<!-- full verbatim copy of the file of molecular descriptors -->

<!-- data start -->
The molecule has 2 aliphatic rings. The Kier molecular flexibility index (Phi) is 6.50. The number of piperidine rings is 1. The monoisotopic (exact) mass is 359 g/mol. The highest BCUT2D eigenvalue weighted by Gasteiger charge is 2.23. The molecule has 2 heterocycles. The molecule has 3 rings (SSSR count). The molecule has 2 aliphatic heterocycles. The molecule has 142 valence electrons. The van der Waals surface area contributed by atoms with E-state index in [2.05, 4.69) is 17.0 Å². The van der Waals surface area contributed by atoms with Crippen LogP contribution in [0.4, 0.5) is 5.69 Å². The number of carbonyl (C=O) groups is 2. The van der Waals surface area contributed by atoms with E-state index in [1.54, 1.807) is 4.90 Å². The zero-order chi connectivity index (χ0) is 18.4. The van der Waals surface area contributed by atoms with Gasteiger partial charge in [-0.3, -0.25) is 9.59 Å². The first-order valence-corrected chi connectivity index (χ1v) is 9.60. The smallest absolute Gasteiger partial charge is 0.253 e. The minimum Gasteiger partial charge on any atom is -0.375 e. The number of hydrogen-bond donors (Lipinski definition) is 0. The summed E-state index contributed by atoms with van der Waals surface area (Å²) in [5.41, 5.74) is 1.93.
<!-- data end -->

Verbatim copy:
The molecule has 2 aliphatic rings. The Kier molecular flexibility index (Phi) is 6.50. The number of piperidine rings is 1. The monoisotopic (exact) mass is 359 g/mol. The highest BCUT2D eigenvalue weighted by Gasteiger charge is 2.23. The molecule has 2 heterocycles. The molecule has 3 rings (SSSR count). The molecule has 2 aliphatic heterocycles. The molecule has 142 valence electrons. The van der Waals surface area contributed by atoms with E-state index in [2.05, 4.69) is 17.0 Å². The van der Waals surface area contributed by atoms with Crippen LogP contribution in [0.4, 0.5) is 5.69 Å². The number of carbonyl (C=O) groups is 2. The van der Waals surface area contributed by atoms with E-state index in [1.54, 1.807) is 4.90 Å². The zero-order chi connectivity index (χ0) is 18.4. The van der Waals surface area contributed by atoms with Gasteiger partial charge in [-0.3, -0.25) is 9.59 Å². The first-order valence-corrected chi connectivity index (χ1v) is 9.60. The smallest absolute Gasteiger partial charge is 0.253 e. The minimum Gasteiger partial charge on any atom is -0.375 e. The number of hydrogen-bond donors (Lipinski definition) is 0. The summed E-state index contributed by atoms with van der Waals surface area (Å²) in [5.41, 5.74) is 1.93.